Bob Webb was swept so far out to sea he lost sight of land.  When the tide turned, it helped bring him back to the island. He staggered ashore at 3AM the following morning with deep cuts to his ankles from his flippers/fins and was picked up by local fisherman Peter Bristow who was searching the beach for the missing divers.  This was one of the epic survival stories by a missing scuba diver/spear fisherman.  In this era, the early 1960s, the sharks were bigger and more numerous than today.  It was a miracle Bob Webb was not eaten.
Barry O’Brien up front, Van Laman (first wife of three) alongside Ben.

TEASER CLIP = Ben Cropp  “Tale of a Shark Hunter”  (below)

Ron Taylor was to win four Australian spearfishing championships plus the world title held  in French Polynesia.  Until 1967 the Australian titles were fiercely contested with many competitors.  Later the event dwindled when Ron Taylor quit competitions with perhaps as few as 30 competitors in recent years.  No new Australian champions have won  in the world titles.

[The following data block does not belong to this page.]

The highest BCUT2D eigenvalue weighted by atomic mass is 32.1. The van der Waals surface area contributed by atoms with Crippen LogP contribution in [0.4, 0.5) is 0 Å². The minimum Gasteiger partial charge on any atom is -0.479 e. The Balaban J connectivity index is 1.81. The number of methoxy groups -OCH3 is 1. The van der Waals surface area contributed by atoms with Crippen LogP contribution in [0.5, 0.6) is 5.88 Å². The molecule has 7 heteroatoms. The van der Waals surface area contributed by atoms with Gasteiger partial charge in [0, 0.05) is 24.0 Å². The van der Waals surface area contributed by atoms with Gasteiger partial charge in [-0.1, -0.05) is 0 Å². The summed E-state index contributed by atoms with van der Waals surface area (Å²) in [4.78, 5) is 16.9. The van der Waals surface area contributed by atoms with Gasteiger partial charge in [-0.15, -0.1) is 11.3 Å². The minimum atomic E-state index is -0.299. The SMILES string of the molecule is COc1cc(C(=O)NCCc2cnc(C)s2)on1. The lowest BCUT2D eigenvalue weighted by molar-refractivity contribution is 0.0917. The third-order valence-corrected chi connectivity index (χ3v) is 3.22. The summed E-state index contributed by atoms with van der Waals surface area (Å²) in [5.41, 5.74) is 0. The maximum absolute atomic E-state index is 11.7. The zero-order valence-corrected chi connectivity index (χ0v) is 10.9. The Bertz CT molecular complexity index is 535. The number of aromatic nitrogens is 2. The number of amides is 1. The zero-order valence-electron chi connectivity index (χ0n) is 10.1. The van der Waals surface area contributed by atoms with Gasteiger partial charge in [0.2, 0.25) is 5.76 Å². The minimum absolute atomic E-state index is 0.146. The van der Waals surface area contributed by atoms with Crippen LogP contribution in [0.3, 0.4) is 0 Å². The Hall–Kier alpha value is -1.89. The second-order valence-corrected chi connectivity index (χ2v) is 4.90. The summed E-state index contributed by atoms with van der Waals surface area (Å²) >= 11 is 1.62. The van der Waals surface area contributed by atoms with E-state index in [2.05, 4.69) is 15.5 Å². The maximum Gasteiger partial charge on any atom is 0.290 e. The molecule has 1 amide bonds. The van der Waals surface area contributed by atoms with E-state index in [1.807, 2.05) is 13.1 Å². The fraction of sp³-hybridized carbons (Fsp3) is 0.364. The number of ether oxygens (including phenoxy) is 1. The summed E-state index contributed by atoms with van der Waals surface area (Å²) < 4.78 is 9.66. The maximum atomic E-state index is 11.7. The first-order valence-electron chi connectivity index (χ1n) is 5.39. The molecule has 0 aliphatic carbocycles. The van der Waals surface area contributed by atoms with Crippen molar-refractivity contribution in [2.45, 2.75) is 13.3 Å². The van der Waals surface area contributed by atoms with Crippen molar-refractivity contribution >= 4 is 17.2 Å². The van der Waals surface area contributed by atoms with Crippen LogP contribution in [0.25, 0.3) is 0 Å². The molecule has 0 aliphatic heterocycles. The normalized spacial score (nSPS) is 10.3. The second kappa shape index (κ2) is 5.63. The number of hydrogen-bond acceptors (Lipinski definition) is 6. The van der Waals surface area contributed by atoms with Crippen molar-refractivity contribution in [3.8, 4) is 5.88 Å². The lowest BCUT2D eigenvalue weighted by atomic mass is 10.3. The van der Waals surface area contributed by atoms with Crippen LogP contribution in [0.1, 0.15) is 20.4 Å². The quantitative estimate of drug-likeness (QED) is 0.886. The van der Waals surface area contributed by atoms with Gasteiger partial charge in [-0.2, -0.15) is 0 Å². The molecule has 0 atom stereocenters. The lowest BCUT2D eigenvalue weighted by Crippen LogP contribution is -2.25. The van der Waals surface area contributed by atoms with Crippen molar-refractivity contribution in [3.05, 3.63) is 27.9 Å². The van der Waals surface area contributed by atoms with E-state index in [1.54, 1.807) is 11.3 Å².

L-R. Ron Taylor, Ben Cropp, Tommy Thomas, Ron Cox.  Three of these four men became (or were) Australian spear fishing champions.  Black cod at left, Queensland groper (I think) far right.

Vic Sumner and Geoff Bull were press photographers in Sydney.

Sydney hotel advertising from the era.

Early 1960s advertising neon signs
Myself with new Nikon F (1967).  Fish is a ‘Blubberlip’ from Flat Rock. Not so common south of the Great Barrier Reef.

This shark encounter off South Africa captures the moment nicely. White pointer sharks were never common  enough to be seen by divers during the 1960s – except in South Australia where they bit two free divers.


Spotted on the southern side by Irvin Rockman, (pictured below with his Rolleimarin camera).  
Irvin’s own picture published in his large book “Underwater Australia”.  
A pair of cat sharks above a resting wobbegong – an unusual combo.

Possibly the same sharks as seen at The Group.  Water is clearer at Flat Rock 99% of the time.

Flat Rock pool would be a more accurate title. Very shallow, (1986).